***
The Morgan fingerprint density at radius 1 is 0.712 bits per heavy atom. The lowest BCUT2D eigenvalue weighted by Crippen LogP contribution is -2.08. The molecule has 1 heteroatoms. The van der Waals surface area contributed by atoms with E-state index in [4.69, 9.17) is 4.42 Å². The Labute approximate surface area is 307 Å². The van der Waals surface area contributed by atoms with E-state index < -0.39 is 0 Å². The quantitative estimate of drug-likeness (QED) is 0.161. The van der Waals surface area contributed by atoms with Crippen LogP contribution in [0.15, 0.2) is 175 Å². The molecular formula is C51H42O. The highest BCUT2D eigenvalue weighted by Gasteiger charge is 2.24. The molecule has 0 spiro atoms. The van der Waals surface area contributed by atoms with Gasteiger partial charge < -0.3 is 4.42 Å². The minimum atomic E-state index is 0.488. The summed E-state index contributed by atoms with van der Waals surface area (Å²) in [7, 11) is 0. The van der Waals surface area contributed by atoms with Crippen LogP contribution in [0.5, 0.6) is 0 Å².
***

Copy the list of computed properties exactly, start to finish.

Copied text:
The Morgan fingerprint density at radius 1 is 0.712 bits per heavy atom. The lowest BCUT2D eigenvalue weighted by Crippen LogP contribution is -2.08. The molecule has 1 heteroatoms. The van der Waals surface area contributed by atoms with E-state index in [4.69, 9.17) is 4.42 Å². The Labute approximate surface area is 307 Å². The van der Waals surface area contributed by atoms with E-state index < -0.39 is 0 Å². The quantitative estimate of drug-likeness (QED) is 0.161. The van der Waals surface area contributed by atoms with Crippen LogP contribution in [0.15, 0.2) is 175 Å². The molecular formula is C51H42O. The highest BCUT2D eigenvalue weighted by Gasteiger charge is 2.24. The molecule has 0 spiro atoms. The van der Waals surface area contributed by atoms with Gasteiger partial charge < -0.3 is 4.42 Å². The minimum atomic E-state index is 0.488. The summed E-state index contributed by atoms with van der Waals surface area (Å²) in [7, 11) is 0. The van der Waals surface area contributed by atoms with Crippen LogP contribution in [0.5, 0.6) is 0 Å².